WARNING SPOILERS FOR GAME OF THRONES S07E04. You have been warned.
In what might be the most explosive conclusion to a mid-season episode yet, ‘The Spoils of War’ saw Daenerys and her dragons take their first real stab at trying to win the Iron Throne. In what has become a constant pursuit of the show, Game of Thrones constantly pushes the boundaries of TV combat. There were actual dragons, explosions, and a lot of murder.
Yet in-between all of the fire, explosions and killing, there was an example of a shot we’ve seenin past episodes of the show; the tracking shot. As Bronn races towards the Dragon destroying cross-bow, he is knocked off his horse by a Dothraki solider amputating his horse, thrusting him onto the battlefield. The camera follows him, reacting to explosions and enemies.
The last time we were treated to an example of this type of shot was in the now infamous ‘Battle of the Bastards’, the number one IMDB rated episode of GoT and the conclusion to Ramsay Bolton.
So why does this shot stand out? Well, it helps immerse the viewer into the action in two ways:
- The camera becomes MotivatedA motivated camera reacts to the actions happening on-screen. An explosion will knock the camera to one side, as if someone in the battle was actually holding the camera. It will often have a mind of its own, showing you the action through its perspective, rather than allowing audience to passively experience the events unfold, which is what the majority of shots in TV and Film do. The active camera thrusts the audience into the battlefield, bringing them along for the ride. There are also no discernible cuts (there are cuts they’re just well hidden), helping add to illusion of being in the combat, fighting alongside the characters.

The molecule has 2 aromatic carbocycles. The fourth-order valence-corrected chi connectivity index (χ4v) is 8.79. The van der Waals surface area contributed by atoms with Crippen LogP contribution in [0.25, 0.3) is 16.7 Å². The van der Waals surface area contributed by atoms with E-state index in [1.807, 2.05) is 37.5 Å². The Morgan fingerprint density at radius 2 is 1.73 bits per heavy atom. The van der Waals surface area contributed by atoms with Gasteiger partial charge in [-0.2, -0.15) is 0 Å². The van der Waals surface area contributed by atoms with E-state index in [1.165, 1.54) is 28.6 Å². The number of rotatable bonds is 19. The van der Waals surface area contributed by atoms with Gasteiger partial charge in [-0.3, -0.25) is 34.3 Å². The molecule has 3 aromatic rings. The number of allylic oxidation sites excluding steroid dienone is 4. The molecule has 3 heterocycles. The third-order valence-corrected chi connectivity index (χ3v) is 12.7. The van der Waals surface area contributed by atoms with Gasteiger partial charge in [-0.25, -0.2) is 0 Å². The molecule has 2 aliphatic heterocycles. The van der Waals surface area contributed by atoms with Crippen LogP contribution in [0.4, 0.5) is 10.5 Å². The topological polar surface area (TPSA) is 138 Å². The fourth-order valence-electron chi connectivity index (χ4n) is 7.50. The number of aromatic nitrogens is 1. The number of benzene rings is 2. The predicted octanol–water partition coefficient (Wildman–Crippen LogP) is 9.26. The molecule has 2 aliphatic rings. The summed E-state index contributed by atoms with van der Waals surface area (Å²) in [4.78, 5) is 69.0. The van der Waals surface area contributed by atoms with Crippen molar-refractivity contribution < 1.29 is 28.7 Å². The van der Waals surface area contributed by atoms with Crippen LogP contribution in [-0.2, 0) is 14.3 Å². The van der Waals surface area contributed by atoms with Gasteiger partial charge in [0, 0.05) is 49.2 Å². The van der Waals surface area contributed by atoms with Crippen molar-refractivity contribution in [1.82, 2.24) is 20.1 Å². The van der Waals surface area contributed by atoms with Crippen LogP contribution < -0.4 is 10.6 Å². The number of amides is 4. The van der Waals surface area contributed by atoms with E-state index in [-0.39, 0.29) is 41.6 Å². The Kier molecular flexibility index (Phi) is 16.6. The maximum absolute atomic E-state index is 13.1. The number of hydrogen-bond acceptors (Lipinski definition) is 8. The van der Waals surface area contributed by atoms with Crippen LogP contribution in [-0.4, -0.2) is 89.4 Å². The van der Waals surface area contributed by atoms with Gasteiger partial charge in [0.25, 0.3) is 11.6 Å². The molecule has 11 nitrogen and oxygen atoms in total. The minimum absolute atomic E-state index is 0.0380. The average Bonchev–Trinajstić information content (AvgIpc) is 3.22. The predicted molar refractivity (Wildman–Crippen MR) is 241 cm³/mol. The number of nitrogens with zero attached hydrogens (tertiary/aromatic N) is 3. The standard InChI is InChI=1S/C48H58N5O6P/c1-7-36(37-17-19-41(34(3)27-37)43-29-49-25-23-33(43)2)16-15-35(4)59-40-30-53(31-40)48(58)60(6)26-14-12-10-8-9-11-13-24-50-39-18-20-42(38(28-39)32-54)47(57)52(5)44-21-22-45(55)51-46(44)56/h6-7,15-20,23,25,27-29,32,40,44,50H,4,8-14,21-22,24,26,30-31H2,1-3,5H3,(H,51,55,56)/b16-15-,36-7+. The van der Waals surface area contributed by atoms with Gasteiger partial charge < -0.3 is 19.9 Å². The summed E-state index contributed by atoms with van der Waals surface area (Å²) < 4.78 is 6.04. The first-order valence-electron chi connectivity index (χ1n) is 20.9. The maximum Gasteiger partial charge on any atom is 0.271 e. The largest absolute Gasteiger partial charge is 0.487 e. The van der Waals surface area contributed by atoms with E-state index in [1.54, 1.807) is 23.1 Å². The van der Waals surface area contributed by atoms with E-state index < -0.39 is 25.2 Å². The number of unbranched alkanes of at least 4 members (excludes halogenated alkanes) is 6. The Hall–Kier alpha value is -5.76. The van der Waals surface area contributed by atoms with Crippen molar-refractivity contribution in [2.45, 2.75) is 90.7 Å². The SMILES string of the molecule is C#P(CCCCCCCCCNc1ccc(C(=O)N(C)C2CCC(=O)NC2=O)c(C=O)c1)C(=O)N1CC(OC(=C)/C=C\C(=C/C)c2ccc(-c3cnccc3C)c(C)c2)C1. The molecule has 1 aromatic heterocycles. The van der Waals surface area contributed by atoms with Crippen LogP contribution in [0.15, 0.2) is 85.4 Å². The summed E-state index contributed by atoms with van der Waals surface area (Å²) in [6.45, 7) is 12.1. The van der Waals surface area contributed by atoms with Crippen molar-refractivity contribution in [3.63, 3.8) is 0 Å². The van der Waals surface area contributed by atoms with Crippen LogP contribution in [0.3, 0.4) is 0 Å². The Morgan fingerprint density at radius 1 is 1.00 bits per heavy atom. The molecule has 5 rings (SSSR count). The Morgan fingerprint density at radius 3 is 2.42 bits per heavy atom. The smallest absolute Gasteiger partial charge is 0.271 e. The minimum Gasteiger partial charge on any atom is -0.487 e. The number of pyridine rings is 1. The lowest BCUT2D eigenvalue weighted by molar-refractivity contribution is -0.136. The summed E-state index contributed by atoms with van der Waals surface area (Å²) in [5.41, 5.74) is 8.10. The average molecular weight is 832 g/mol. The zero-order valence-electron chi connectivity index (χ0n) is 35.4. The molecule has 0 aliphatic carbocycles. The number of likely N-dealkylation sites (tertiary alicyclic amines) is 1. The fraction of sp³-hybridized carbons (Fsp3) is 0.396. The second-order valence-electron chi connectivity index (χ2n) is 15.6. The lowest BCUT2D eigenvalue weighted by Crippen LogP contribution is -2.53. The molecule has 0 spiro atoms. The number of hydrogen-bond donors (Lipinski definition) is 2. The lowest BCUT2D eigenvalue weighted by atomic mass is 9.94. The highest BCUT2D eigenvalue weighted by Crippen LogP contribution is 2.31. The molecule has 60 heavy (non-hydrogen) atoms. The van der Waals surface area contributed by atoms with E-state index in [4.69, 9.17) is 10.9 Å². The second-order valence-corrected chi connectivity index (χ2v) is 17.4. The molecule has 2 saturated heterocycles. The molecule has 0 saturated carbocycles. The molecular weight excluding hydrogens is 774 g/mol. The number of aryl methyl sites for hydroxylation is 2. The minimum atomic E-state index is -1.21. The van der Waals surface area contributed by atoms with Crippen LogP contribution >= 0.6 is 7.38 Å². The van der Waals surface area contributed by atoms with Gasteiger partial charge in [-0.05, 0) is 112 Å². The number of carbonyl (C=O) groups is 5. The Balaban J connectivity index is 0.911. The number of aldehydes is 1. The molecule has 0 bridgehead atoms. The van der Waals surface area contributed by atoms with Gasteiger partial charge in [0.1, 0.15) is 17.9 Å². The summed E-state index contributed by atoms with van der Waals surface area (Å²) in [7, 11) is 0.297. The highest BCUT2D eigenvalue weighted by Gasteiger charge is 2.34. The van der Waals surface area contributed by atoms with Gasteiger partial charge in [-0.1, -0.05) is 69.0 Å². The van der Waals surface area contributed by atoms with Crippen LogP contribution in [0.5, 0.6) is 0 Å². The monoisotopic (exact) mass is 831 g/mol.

- The camera stays lowA motivated camera isn’t anything special on its own. But when the camera is kept low, that’s when it starts to grip the audience. This low angle empowers the character we’re following, but also takes away a sense of superiority from the audience. We are in as much danger as the people we’re watching. Low angles in the vocabulary of cinema are often used to make the characters on-screen feel powerful, but when the audience feels as if they’re a character, that idea is flipped on its head. It’s what helps get your heart racing as the bodies natural fight or flight instincts are activated.
Of course, these techniques are not themselves special, they’re used in a multitude of films, but it’s exciting to see such immersive combat in a TV series. This shot isn’t the only choice that made the battle in this episode good, but it added something exciting and unique. The production team have managed to make this type of sequence feel unique to the Game of Thrones Universe and helps become immersed in the combat we’re watching on our TVs. Watch out for more examples of this technique, there are more battles to come.